But forensic evidence, video and otherwise, has its limits. This point was underlined over the weekend when a private autopsy concluded that Michael Brown was shot once in the top of the head. Per the presiding Dr. Michael Baden: "This [wound] here looks like his head was bent downward...[this] can be because he’s giving up, or because he’s charging forward at the officer."

Forensic objects must be interpreted and narrated, and the ways in which they are narrated often reflect existing power imbalances. This is true for medical reports as well as for helmetcams. As Anselm Franke and Eyal Weizman pointed out in the wall text of their co-organized exhibition Forensis at HKW, the Roman forum was a "multi-dimensional space of negotiation and truth-finding in which humans and objects participated together in politics, law and the economy." In their review of the exhibition for Rhizome, Harry Burke and Lucy Chinen observed that this multi-dimensional space has been replaced with a cultural bias towards material evidence; in this context, witness accounts are "deemed unverifiable and thus illegitimate by scientific communities."

To contest the official "truths" of Ferguson, we need to advocate not only for helmet cams, but for a public discourse in which witness accounts are considered legitimate even when scientifically unverifiable, in which human accounts participate equally with forensic objects. As Burke and Chinen put it, "forensics is a political practice primarily at the point of interpretation." The truth is not only documented, it is also narrated.

What is most urgent now is not only to celebrate the new generation of George Hollidays livestreaming the protests via smartphones, but to listen to the witnesses as well. To listen to #Ferguson. [MC]

@brokeymcpoverty's Twitter list of people in Ferguson:https://twitter.com/brokeymcpoverty/lists/ferguson-locals-journos

Burke & Chinen on Forensis:http://rhizome.org/editorial/2014/apr/1/forensis-haus-der-kulteren-der-welt-berlin/

Baden and Parcell's Report on the autopsy:http://www.nytimes.com/2014/08/18/us/michael-brown-autopsy-shows-he-was-shot-at-least-6-times.html


This is Rhizome Today for Wednesday, November 26, 2014. (By Lucy Chinen)

As when the news of Michael Brown's death first broke through into national conversation, the past few days I've seen people tweeting and facebooking about the level of filtering that goes on in our social media feeds during times of public outcry. Sensing distortion in her own feed during the August #Ferguson protests, sociologist Zeynep Tufekci compared filtering across platforms for related terms. She made clear the threat, asking: "Would Ferguson be buried in algorithmic censorship?"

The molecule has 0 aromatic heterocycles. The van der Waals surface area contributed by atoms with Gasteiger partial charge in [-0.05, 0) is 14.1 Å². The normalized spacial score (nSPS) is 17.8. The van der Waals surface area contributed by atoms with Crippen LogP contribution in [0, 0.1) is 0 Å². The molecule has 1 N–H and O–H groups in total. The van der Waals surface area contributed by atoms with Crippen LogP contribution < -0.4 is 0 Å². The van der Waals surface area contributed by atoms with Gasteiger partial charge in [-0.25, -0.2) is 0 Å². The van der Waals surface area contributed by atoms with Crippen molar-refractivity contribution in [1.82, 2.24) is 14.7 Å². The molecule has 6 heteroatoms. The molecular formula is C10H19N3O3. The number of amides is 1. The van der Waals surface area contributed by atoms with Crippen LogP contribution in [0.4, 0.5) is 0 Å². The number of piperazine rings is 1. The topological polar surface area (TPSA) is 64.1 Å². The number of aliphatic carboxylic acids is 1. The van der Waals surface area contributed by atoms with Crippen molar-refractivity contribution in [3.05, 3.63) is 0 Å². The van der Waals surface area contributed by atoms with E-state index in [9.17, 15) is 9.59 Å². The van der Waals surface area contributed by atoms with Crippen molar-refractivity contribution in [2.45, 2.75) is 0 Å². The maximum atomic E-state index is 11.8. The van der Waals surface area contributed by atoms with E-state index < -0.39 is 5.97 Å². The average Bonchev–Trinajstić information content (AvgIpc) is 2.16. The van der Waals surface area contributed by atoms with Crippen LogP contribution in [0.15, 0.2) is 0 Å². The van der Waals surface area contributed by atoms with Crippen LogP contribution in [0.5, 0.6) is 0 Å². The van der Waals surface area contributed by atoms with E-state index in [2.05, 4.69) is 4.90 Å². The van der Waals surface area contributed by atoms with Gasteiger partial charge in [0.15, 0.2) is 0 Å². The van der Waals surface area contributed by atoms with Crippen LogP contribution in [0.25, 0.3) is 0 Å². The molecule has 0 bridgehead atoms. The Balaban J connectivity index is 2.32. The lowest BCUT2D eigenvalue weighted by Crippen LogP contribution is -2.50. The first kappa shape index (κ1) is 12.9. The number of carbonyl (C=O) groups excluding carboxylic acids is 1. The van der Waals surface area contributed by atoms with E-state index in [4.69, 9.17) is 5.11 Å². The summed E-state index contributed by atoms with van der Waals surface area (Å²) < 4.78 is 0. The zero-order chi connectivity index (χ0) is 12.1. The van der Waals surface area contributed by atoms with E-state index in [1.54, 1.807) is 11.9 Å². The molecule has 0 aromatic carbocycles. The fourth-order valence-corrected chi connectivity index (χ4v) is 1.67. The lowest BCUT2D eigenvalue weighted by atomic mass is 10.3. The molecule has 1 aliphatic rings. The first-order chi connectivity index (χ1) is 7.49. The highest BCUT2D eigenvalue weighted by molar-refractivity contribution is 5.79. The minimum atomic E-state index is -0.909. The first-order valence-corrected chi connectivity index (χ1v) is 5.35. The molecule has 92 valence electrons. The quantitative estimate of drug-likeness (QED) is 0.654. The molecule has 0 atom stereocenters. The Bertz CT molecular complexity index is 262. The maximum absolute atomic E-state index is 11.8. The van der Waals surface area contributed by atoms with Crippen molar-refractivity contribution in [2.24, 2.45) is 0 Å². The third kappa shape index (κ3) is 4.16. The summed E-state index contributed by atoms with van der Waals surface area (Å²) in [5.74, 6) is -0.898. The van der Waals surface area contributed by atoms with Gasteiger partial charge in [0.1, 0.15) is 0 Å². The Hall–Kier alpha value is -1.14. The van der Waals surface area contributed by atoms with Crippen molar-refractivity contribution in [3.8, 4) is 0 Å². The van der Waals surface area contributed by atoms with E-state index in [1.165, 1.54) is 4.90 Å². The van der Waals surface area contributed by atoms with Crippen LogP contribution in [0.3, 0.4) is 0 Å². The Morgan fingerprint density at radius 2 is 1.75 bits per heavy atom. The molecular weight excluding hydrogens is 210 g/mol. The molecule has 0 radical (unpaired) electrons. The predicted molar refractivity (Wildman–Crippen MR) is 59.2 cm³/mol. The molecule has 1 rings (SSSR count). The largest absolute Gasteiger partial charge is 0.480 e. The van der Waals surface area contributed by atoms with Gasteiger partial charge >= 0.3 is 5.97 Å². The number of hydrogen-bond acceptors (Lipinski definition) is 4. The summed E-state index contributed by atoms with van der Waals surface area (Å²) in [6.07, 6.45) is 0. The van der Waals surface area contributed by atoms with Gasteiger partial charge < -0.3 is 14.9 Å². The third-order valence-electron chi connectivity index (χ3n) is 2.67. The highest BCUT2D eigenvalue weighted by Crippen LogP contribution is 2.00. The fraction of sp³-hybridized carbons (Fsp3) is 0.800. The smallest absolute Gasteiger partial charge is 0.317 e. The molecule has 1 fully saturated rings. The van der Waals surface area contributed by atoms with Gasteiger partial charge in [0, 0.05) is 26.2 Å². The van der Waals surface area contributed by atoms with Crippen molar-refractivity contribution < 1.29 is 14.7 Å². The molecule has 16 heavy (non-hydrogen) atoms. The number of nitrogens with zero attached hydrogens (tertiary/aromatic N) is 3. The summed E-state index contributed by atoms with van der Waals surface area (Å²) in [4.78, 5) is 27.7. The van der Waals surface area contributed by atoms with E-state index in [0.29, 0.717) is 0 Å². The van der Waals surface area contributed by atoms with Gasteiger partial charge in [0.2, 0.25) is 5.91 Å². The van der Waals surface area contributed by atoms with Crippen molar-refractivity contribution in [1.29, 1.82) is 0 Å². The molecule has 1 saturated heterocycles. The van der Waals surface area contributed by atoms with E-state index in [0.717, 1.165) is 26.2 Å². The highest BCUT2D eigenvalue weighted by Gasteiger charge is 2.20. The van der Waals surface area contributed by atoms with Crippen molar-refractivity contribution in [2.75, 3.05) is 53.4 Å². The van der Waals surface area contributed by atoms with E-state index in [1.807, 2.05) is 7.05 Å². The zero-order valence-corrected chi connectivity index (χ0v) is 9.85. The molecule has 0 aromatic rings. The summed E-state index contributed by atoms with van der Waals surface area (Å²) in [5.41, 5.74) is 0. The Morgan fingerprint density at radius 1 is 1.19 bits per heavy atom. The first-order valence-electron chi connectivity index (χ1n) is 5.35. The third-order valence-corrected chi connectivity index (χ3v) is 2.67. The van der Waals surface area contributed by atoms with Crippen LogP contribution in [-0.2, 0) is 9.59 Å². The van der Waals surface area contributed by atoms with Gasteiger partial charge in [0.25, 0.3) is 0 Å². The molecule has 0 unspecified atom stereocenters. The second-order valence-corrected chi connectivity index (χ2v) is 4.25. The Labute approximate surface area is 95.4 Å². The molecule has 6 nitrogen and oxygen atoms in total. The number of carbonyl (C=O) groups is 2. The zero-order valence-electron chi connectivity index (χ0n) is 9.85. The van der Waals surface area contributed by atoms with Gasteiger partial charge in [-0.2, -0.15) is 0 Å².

Yet in the days following the grand jury decision, while on certain sites still slow to trend, Ferguson is now more or less everywhere, being felt and experienced visibly and globally. (See, for instance, the hashtags in solidarity circulating in other regions.). It is unknown whether this is the result of a skew in the algorithm in response to criticism about the lack of visibility in August, or an increase in personal responses that burst a strong-as-ever bubble.

The study of "digital phenomena"—how they are shaped by algorithms and locale, how they leak into the streets, the efficacy of online or offline protest, the quantification of circulation via that trope of the sudden spike in a graph—doesn't really describe the difficulties and pitfalls inherent in trying to interpret the events of Ferguson from a geographic, or academic, distance. To correct for that, I think it's helpful to look, as well, to a project like Martine Syms' continually compelling Reading Trayvon Martin. The project collects Syms' personal bookmarks in a long, text-only list, serving as a record of the intense attention she paid to the trial. This simple bibliographic format speaks to the familiar and widely shared experience of navigating through the onslaught of press, witness accounts, and opinions in order to position yourself within a broader "public opinion."

But the bibliography is overlaid by images of the objects that surrounded Martin's killing, and became synecdoches for that loss and for the larger public tragedy of racism and violence in America: the hoodie, the Skittles, the Arizona iced tea. If immersing oneself in the flows of news can lead to a problematic sense of detachment, objectivity, or fascination, Syms' project is a reminder that at the heart of this conversation is very real grief, demanding empathy and solidarity.

‘Phillip Seymour Hoffman Died, Are You Over Me?’

Promotional images for Tex (Penny Ante, 2014)

In my brief appearance in Beau Rice's new book, TEX, I tell the narrator he lives in a perpetual state of "topping from the bottom." I submit the whole book as further evidence. Compiled from about a year of the writer's digital correspondence, TEX brandishes a kind of authorial whip only the masochist understands. It is an ultimately relational authority, diffused into multiple voices of friends, potential Craiglist sex partners, and mostly "Matt G."

If it was possible to say exactly who Matt G was to "Beau R," the book would lack one of its central joys: tracking the shifting relationship between Beau R (an employee of an alt bookstore in LA) and Matt G (a social worker in Austin, Texas), or Beau R (socially dysfunctional, well read) and Matt G (socially dysfunctional, well read), or Beau R (biting) and Matt G (deadpan), or Beau R (texter) and Matt G (textee), or, finally, Beau (the lover) and Matt G (the loved).